There has been intense debate in the western press on how to deal with the graphic images that reach us these days from Iran. Matt Mireles of The Business Insider probably said it best today when he wrote:

"If it were up to CNN and the old school broadcast networks, you would have never heard of Neda, the 16-year-old Iranian girl. She was shot in the heart by Iranian Security Forces as the cell phone cameras rolled and her father stood by. More than some sophisticated Internet filtering program, these guardians of the TV screen were the real censors."

Mireles continued to that these pictures changed the way he viewed the ongoing protests in Iran, and embedded Youtube videos showing the murder - only to have them removed by his editor "for the sensitivity of our readers."

Granted, the Insider is still linking to the videos - but you'll have to log into Youtube and tell them you're over 18 if you follow the links. One has to wonder whether mainstream video sites will sooner or later start to remove some of this footage as well, or possibly lock them behind even higher walls.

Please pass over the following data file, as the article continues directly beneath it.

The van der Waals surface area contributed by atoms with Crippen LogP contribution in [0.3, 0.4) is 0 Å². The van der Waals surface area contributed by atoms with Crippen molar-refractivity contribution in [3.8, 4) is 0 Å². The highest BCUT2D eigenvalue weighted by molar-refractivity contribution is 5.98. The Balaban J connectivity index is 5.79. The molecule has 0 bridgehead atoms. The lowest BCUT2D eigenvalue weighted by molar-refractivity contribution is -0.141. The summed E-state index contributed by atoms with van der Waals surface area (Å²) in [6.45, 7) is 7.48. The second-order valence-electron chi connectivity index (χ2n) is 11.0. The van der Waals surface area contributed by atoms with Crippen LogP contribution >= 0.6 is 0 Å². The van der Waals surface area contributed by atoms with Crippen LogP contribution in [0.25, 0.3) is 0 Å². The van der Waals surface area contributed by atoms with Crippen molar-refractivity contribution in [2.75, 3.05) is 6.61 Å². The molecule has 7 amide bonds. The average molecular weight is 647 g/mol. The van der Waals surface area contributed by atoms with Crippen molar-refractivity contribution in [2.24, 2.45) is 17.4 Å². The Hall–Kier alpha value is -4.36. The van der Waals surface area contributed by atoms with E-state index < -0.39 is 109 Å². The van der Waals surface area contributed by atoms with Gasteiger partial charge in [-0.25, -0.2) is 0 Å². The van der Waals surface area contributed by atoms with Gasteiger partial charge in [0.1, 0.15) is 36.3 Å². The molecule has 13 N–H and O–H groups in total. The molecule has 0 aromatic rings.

Don't expect any of those sensitivity protections on P2P sites. The Pirate Bay has been vocal in its support for the protesting students of Iran with the launch of the Iran.whyweprotest.net forum, and the torrent site is also increasingly becoming a repository for citizen footage from Iran. Case in point, just take a look at this bog post listing more than 50 torrents with videos from Tehran.

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